By Andrea Grymes

NEW YORK (CBSNewYork) — The New York City Sanitation Department was once again out on the roads Thursday to clear snow while New Yorkers were digging out.

City sanitation crews have been on 12-hour shifts for the last 18 days, dealing with all of the recent snow and the garbage and recycling back-up it causes.

READ MORE: Storm Watch: New York City Exceeds Average Seasonal Snow Total With More Than 30 Inches

“We’ve been flipping back and forth between refuse and recycling collection and snow fighting, and that’s the way it’s going to continue on until we break out of this pattern,” Sanitation Commissioner Ed Grayson said.

They’re not the only ones working in this winter weather.

Another storm, another day of snowblowing Pasquale Maddurcclo could do without in Throgs Neck.

“I don’t like. I don’t like,” he told CBS2’s Andrea Grymes.

His Bronx neighbors shoveled and salted, while one postal worker just tried to get through the snow on his rounds.

Meanwhile in Manhattan, deliveries continued on slushy sidewalks.

READ MORE: Storm Watch: New Jersey Residents Preparing For Possible Outages As Snow Picks Up Pace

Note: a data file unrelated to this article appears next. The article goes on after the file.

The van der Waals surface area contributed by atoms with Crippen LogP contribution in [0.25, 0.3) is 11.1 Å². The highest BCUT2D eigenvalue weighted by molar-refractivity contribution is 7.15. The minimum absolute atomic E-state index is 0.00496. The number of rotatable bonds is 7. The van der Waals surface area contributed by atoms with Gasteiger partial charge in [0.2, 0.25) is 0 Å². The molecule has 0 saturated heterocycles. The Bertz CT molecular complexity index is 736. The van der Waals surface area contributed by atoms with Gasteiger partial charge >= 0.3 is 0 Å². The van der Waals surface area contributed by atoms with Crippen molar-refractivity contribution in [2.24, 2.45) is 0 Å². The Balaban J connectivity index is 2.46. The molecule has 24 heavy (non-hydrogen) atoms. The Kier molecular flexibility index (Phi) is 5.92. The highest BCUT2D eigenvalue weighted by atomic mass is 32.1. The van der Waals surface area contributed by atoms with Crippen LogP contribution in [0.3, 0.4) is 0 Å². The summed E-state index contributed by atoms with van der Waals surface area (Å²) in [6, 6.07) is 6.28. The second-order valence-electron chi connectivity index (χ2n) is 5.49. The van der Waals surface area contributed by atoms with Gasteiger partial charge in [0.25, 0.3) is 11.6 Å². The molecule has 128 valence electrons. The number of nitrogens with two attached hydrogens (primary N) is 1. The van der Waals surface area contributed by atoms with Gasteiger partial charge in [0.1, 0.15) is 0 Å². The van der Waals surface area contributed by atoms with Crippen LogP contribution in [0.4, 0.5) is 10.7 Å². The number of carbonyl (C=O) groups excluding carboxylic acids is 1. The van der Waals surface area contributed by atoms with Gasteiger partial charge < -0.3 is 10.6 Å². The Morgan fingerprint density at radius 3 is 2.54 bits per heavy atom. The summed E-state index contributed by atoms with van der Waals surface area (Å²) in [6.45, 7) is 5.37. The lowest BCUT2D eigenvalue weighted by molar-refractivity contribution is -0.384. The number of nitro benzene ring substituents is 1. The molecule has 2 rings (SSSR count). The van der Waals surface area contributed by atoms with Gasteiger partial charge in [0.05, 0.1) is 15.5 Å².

Restaurants can finally let some customers eat inside, but La Mia Pizza said they weren’t expecting much of that Thursday.

“We make more deliveries than regular people come to eat,” said Richie Attia, of La Mia Pizza.

In Brooklyn, it was a beautiful picture in Prospect Park, where the snow didn’t stop people from walking and kids from playing.

The city sanitation department once again kicked into high gear. They started on the roads overnight and will continue into Friday.

“It’s really going to take us all night to really recoup and make sure that you have traction everywhere. The key message for today is be very slow, plan for extra travel time,” Grayson said.

Or take mass transit, like commuters in Astoria, Queens.

The MTA has reported no major issues.

MORE NEWS: Storm Timeline: What To Expect And When From Latest Winter Storm To Hit Tri-State

“The trains were a little slower than normal but no delays, like, out of the normal,” subway rider Patrick Lopes said.

Andrea Grymes